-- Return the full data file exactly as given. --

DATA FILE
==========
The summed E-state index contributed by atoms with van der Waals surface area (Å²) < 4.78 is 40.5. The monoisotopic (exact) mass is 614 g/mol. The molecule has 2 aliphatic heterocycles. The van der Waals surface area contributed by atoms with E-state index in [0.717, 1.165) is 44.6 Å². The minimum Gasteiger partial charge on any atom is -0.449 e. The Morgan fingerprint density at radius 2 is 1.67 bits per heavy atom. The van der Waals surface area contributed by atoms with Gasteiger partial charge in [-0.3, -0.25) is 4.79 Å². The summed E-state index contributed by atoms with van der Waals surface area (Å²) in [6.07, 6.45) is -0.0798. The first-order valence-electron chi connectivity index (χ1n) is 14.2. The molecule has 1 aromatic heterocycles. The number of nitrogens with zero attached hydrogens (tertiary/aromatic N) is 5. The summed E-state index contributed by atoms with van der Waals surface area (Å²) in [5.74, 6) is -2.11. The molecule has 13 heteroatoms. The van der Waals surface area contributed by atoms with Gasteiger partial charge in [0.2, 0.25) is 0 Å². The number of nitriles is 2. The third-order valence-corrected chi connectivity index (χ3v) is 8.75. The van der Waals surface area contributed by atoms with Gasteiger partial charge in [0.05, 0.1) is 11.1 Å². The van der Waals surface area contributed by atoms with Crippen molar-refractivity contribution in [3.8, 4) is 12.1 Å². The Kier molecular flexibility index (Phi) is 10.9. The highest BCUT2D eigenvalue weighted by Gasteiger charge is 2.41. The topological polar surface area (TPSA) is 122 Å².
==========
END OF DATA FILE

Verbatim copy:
The summed E-state index contributed by atoms with van der Waals surface area (Å²) < 4.78 is 40.5. The monoisotopic (exact) mass is 614 g/mol. The molecule has 2 aliphatic heterocycles. The van der Waals surface area contributed by atoms with E-state index in [0.717, 1.165) is 44.6 Å². The minimum Gasteiger partial charge on any atom is -0.449 e. The Morgan fingerprint density at radius 2 is 1.67 bits per heavy atom. The van der Waals surface area contributed by atoms with Gasteiger partial charge in [-0.3, -0.25) is 4.79 Å². The summed E-state index contributed by atoms with van der Waals surface area (Å²) in [6.07, 6.45) is -0.0798. The first-order valence-electron chi connectivity index (χ1n) is 14.2. The molecule has 1 aromatic heterocycles. The number of nitrogens with zero attached hydrogens (tertiary/aromatic N) is 5. The summed E-state index contributed by atoms with van der Waals surface area (Å²) in [5.74, 6) is -2.11. The molecule has 13 heteroatoms. The van der Waals surface area contributed by atoms with Gasteiger partial charge in [0.2, 0.25) is 0 Å². The number of nitriles is 2. The third-order valence-corrected chi connectivity index (χ3v) is 8.75. The van der Waals surface area contributed by atoms with Gasteiger partial charge in [0.05, 0.1) is 11.1 Å². The van der Waals surface area contributed by atoms with Crippen molar-refractivity contribution in [3.8, 4) is 12.1 Å². The Kier molecular flexibility index (Phi) is 10.9. The highest BCUT2D eigenvalue weighted by Gasteiger charge is 2.41. The topological polar surface area (TPSA) is 122 Å².